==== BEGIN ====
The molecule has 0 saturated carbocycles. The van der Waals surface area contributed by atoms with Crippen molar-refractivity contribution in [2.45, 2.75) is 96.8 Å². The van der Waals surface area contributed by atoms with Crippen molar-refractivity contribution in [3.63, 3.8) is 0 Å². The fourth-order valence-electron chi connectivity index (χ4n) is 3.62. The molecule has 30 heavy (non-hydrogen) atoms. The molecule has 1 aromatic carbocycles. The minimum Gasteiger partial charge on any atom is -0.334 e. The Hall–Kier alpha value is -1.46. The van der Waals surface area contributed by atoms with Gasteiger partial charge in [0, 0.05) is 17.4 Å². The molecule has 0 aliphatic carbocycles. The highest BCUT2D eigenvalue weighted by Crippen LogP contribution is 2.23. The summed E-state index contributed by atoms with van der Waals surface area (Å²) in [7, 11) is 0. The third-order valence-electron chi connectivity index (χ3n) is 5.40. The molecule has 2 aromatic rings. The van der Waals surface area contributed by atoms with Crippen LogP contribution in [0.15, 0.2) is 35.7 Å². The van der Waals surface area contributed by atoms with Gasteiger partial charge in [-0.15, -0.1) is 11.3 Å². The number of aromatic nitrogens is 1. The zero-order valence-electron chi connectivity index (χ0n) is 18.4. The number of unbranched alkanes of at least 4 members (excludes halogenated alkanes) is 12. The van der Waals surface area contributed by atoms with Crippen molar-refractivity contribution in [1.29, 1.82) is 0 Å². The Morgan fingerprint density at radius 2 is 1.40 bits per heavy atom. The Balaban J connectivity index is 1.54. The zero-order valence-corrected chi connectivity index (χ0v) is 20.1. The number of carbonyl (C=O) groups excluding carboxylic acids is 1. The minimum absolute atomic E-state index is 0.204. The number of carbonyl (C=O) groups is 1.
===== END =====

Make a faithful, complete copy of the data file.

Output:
The molecule has 0 saturated carbocycles. The van der Waals surface area contributed by atoms with Crippen molar-refractivity contribution in [2.45, 2.75) is 96.8 Å². The van der Waals surface area contributed by atoms with Crippen molar-refractivity contribution in [3.63, 3.8) is 0 Å². The fourth-order valence-electron chi connectivity index (χ4n) is 3.62. The molecule has 30 heavy (non-hydrogen) atoms. The molecule has 1 aromatic carbocycles. The minimum Gasteiger partial charge on any atom is -0.334 e. The Hall–Kier alpha value is -1.46. The van der Waals surface area contributed by atoms with Gasteiger partial charge in [0, 0.05) is 17.4 Å². The molecule has 0 aliphatic carbocycles. The highest BCUT2D eigenvalue weighted by Crippen LogP contribution is 2.23. The summed E-state index contributed by atoms with van der Waals surface area (Å²) in [7, 11) is 0. The third-order valence-electron chi connectivity index (χ3n) is 5.40. The molecule has 2 aromatic rings. The van der Waals surface area contributed by atoms with Crippen LogP contribution in [0.15, 0.2) is 35.7 Å². The van der Waals surface area contributed by atoms with Gasteiger partial charge in [-0.15, -0.1) is 11.3 Å². The number of aromatic nitrogens is 1. The zero-order valence-electron chi connectivity index (χ0n) is 18.4. The number of unbranched alkanes of at least 4 members (excludes halogenated alkanes) is 12. The van der Waals surface area contributed by atoms with Crippen molar-refractivity contribution in [1.29, 1.82) is 0 Å². The Morgan fingerprint density at radius 2 is 1.40 bits per heavy atom. The Balaban J connectivity index is 1.54. The zero-order valence-corrected chi connectivity index (χ0v) is 20.1. The number of carbonyl (C=O) groups excluding carboxylic acids is 1. The minimum absolute atomic E-state index is 0.204. The number of carbonyl (C=O) groups is 1.